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American University Radio | Is Local Better When It Comes To Our Food?


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“Conventional food travels an average of 1,250 miles before getting to its final destination. So why does anyone fly in food – sometimes from half a world away – and use up all that fuel when they can get lettuce or goat cheese from the next county over?”

Read the entire article at American University Radio: Is Local Better When It Comes To Our Food?.

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2 Responses to “American University Radio | Is Local Better When It Comes To Our Food?”

  1. Eric Stonebraker says:

    “We find that although food is transported long distances in general the GHG emissions associated with food are dominated by the production phase,83% of the average U.S.household’s 8.1 t CO2e/yr footprint for food consumption.Transportation as a whole represents only 11% of life-cycle GHG emissions, and final delivery from producer to retail contributes only 4%.”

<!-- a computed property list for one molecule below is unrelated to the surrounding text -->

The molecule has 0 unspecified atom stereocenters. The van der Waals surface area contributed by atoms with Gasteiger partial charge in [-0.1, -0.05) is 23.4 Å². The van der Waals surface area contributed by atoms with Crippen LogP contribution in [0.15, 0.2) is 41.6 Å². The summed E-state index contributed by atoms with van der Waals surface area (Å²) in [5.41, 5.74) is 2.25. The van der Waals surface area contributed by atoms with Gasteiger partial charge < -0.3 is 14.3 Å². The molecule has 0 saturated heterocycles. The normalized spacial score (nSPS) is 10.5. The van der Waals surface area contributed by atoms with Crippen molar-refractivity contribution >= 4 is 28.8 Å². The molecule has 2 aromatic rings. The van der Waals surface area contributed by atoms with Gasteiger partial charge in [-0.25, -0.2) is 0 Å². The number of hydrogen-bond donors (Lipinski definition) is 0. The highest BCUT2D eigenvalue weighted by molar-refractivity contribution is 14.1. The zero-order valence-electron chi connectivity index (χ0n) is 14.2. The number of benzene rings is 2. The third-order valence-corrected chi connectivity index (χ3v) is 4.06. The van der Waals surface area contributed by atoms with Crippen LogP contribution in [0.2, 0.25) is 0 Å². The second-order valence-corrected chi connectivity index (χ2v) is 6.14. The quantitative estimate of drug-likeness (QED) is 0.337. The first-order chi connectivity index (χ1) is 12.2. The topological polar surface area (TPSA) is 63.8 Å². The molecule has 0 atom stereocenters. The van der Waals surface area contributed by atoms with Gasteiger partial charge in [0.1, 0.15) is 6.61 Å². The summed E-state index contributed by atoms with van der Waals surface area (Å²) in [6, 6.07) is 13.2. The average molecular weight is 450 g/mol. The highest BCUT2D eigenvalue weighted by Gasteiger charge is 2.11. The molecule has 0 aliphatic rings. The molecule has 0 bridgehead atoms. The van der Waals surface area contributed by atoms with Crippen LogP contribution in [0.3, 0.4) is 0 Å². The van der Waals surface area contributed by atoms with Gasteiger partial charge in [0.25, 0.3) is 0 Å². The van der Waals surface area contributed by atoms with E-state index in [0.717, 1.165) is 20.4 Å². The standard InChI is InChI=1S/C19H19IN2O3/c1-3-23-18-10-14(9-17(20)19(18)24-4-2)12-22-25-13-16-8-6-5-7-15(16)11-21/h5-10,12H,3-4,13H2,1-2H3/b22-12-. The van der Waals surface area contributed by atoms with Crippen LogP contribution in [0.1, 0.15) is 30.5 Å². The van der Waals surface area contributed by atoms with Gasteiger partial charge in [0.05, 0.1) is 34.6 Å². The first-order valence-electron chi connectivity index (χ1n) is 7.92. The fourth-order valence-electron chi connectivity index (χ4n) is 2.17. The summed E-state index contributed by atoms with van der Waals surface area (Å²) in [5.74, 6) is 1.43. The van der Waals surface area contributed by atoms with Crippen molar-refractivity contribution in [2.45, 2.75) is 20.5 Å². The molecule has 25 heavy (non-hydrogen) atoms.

Shifting less than one day per week’s worth of calories
    from red meat and dairy products to chicken, fish, eggs, or a vegetable-based diet achieves more GHG reduction than buying all locally sourced food.

    I have also heard that a very large % of total energy consumed comes from the shopper’s drive to and from the grocery store. Given this, I think any food localization efforts should also focus on food transport issues, eating lower on the food chain, and NOT driving to the grocery store…

    Source: (peer-reviewed article)
    (http://psufoodscience.typepad.com/psu_food_science/files/es702969f.pdf)

  2. Mary Young says:

    What this article is alluding to is the Principle of Comparative Advantage. http://en.wikipedia.org/wiki/Comparative_advantage

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